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Of Miracles and Edward Feser

Philosopher Edward Feser has argued on his blog that the prior probability of a miracle occurring has to do with our background knowledge of the world; therefore, there isn't an absurdly low prior probability of a miracle occurring if: God exists, supernaturalism is true, God wants to perform miracles, God wants to raise Jesus from the dead, …

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Skeptical Theists admit defeat

Appealing to God's 'mysterious ways' is nothing new. I'm sympathetic to the idea that skeptical theism is just a more dressed up version of appealing to God's mysterious ways. Whether or not that is the case, I do not think skeptical theism is plausible in its own right. I think skeptical theists admit defeat. What …

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Divine Command Theory and Moral Arguments for the Existence of God

In general, moral arguments for God presuppose divine command theory (DCT). What I've noticed, however, is that philosophers tend to make a few mistakes when it comes to the relationship between DCT and moral arguments for God (MAFG). Common Mistakes One mistake is to assume that if DCT is false, then all MAFG fail. However, …

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Consciousness as evidence for and against the existence of God

The existence of consciousness has been argued to be evidence for God. That's because on classical theism we already start with a mind, which is the mind of God. But would God create minds? Would God create finite minds? Would God create human minds? These are good questions. However, even if we grant that theism …

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Dishonest Apologetics

It's no secret that Christian apologetics is not the same thing as Philosophy or Philosophy of Religion. If there is one thing that can get under my skin about apologetics, it is the fact that many apologists will present arguments for God's existence in an intellectually dishonest way. What's the dishonest way? Well, I think …

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The Omnipotence of God and Economic Competition

If the God of classical theism exists, then God is omnipotent (all-powerful). Given that God is all-powerful, would God set up the world in such a way where humans compete for resources? The upshot is that an omnipotent Being doesn't need competition in order for humans to survive and thrive; God can bring about human …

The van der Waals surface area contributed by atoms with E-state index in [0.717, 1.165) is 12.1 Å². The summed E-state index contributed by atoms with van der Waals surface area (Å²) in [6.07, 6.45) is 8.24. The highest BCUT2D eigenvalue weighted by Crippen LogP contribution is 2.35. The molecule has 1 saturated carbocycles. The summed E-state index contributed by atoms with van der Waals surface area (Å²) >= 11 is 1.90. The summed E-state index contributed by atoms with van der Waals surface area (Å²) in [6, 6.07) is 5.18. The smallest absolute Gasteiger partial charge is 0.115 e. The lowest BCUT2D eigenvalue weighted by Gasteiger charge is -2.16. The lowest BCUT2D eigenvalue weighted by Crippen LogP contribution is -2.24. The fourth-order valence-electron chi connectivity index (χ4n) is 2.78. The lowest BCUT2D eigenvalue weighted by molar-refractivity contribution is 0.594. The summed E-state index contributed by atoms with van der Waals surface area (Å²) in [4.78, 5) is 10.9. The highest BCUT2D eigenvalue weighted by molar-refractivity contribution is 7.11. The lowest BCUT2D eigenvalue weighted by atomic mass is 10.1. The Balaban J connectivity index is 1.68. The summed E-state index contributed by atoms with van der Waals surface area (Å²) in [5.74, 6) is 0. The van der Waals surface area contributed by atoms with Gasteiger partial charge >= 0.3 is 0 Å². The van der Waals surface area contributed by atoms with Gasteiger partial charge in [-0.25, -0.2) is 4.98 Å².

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Response to Timothy Perrine on Skeptical Theism and Humean Arguments from Evil

In previous posts, I've discussed skeptical theism and certain types of arguments from evil (i.e. Humean arguments from evil). My contention has been that it is plausible that skeptical theism doesn't apply to certain Humean arguments from evil, particularly Draper-style arguments from evil. Recently, however, Timothy Perrine released a paper where he contests this by …

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On “The Limitations of Pure Skeptical Theism”

In his article, "The Limitations of Pure Skeptical Theism," Paul Draper argues that skeptical theism can't be applied to Humean arguments from evil (like Draper's own argument). To be sure, Draper repeats some of the points that he has made before. Nevertheless, it seems that (many) skeptical theists needed a refresher. Definitions As a reminder, …

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An Evidential Argument from ‘Non-God Objects’

If God exists, would God create anything at all? The problem of non-God objects (PONGO) has to do with the fact that anything exists at all besides the God of classical theism. In other words, if God exists, then only God should exist; God wouldn’t create anything. From Problem to Argument Obviously, this alleged problem can …

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Response to ‘Capturing Christianity’ on “The Conflict Between Natural Theology and Skeptical Theism”

Cameron Bertuzzi of "Capturing Christianity" recently wrote an interesting post on the alleged conflict between skeptical theism and natural theology (i.e. arguments for God's existence). Undergirding the skeptical theist position is the idea that (on classical theism) God's reasons for allowing and doing various things, especially in particular instances, are unknown. There are various forms of skeptical …

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The Existential Argument Against God’s Existence

Nobody denies that there are some people who don't find life to be meaningful and/or purposeful. But if God exists, why is this the case? Wouldn't God be concerned with us wanting to find purpose and meaning? Wouldn't God want us to think that there really is purpose and meaning? (1)(2) On classical theism, meaning and purpose …

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The Problem of Religious Diversity

If God exists, why are there so many religions? In other words, if God is all-powerful and all-good, then is it not surprising that we have so much confusion when it comes to religion? This problem is 'up there' with the problem of evil and problem of divine hiddenness. The Issue The problem of religious …

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Religious experience as an argument for and against God’s existence